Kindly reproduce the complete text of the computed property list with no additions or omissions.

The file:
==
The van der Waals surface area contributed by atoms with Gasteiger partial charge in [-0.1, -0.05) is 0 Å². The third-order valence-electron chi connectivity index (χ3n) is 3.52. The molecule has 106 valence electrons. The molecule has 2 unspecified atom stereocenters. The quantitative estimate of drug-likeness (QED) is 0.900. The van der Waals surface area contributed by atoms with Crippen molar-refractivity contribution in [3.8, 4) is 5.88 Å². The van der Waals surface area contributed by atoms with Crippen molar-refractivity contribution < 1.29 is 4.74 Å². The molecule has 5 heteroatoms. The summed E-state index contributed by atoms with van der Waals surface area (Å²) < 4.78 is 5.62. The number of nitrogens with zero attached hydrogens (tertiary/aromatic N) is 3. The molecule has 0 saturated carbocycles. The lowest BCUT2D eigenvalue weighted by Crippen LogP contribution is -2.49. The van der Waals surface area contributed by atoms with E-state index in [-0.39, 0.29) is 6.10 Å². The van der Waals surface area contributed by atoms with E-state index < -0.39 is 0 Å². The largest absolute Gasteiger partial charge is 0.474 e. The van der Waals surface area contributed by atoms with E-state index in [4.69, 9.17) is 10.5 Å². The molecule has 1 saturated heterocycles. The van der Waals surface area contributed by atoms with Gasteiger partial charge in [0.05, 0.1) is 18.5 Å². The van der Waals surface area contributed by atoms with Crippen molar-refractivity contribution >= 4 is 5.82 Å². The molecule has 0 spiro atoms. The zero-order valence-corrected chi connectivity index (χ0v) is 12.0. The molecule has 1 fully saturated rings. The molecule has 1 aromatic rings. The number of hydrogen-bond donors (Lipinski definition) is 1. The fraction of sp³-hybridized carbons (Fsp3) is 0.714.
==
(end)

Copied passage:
The van der Waals surface area contributed by atoms with Gasteiger partial charge in [-0.1, -0.05) is 0 Å². The third-order valence-electron chi connectivity index (χ3n) is 3.52. The molecule has 106 valence electrons. The molecule has 2 unspecified atom stereocenters. The quantitative estimate of drug-likeness (QED) is 0.900. The van der Waals surface area contributed by atoms with Crippen molar-refractivity contribution in [3.8, 4) is 5.88 Å². The van der Waals surface area contributed by atoms with Crippen molar-refractivity contribution < 1.29 is 4.74 Å². The molecule has 5 heteroatoms. The summed E-state index contributed by atoms with van der Waals surface area (Å²) < 4.78 is 5.62. The number of nitrogens with zero attached hydrogens (tertiary/aromatic N) is 3. The molecule has 0 saturated carbocycles. The lowest BCUT2D eigenvalue weighted by Crippen LogP contribution is -2.49. The van der Waals surface area contributed by atoms with E-state index in [-0.39, 0.29) is 6.10 Å². The van der Waals surface area contributed by atoms with E-state index < -0.39 is 0 Å². The largest absolute Gasteiger partial charge is 0.474 e. The van der Waals surface area contributed by atoms with E-state index in [4.69, 9.17) is 10.5 Å². The molecule has 1 saturated heterocycles. The van der Waals surface area contributed by atoms with Gasteiger partial charge in [0.05, 0.1) is 18.5 Å². The van der Waals surface area contributed by atoms with Crippen molar-refractivity contribution >= 4 is 5.82 Å². The molecule has 0 spiro atoms. The zero-order valence-corrected chi connectivity index (χ0v) is 12.0. The molecule has 1 fully saturated rings. The molecule has 1 aromatic rings. The number of hydrogen-bond donors (Lipinski definition) is 1. The fraction of sp³-hybridized carbons (Fsp3) is 0.714.